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  #1  
Old 03-14-2001, 09:24 AM
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A potential suspect in my car's "spoof-spoof" phenomenon is the fuel pump. It only spoof-spoofs at 3500RPM and above, and anything below that, it works fine. My question is, is there such a thing as a partially-faulty fuel pump, which operates fine at certain range of RPM, and starts to fail at higher RPMs?

My mechanic commented that it is impossible to even drive a car with a faulty fuel pump, how true is that? What are the usual symtoms of a faulty fuel pump?

Will appreciate all your advice, thank you!


Mervyn
W126 (280SEL)
Singapore
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  #2  
Old 03-14-2001, 06:55 PM
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If I thought my car was running low on fuel pressure, I would check fuel delivery from pump under system pressure!!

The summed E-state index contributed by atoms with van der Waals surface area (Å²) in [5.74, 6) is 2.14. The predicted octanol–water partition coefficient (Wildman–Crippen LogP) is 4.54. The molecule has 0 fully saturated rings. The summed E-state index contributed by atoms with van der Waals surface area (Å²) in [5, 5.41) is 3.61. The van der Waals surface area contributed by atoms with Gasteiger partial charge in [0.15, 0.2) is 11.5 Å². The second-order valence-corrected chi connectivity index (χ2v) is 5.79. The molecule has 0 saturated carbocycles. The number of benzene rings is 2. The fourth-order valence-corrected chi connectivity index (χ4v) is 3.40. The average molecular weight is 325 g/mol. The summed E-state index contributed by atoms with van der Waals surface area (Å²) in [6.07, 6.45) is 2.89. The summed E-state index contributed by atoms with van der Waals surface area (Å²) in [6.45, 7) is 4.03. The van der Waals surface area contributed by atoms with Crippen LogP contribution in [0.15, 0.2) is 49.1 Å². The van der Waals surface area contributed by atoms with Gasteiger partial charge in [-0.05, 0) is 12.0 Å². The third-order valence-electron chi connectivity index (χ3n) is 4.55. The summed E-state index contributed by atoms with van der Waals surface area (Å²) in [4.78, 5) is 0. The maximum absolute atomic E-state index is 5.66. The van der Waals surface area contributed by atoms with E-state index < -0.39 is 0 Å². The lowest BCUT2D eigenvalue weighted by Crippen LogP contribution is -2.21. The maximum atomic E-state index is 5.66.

MB figure is 1 liter in 25-30 seconds ON the return line!
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190E 2.3 16V ITS SCCA race car (sold)
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  #3  
Old 03-14-2001, 09:17 PM
vadrill
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As it turns out my 1985 190e 2.3 was running on a partially faulty fuel pump for some time. The sound of my fuel pump was rather loud and the flow of fuel was erratic (outside the silent hum of a small electric motor that it should have). I eventually burnt out 2 fuel pump relays. Once the pump was replaced, it ran perfect, and the replacement of the fuel pump relays ceased.

My fuel pump was $122.00 at Fastlane when every other place I checked locally wanted close to $300.00. My mechanic received it the very next day. (No I'm not affilialted with Fastlane. But I've done my research, and they have the best prices).

1985 190e 2.3
1990 BMW 325i
1981 Mazda RX7
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Old 03-14-2001, 10:17 PM
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MBDoc - how do you run a fuel delivery test?
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  #5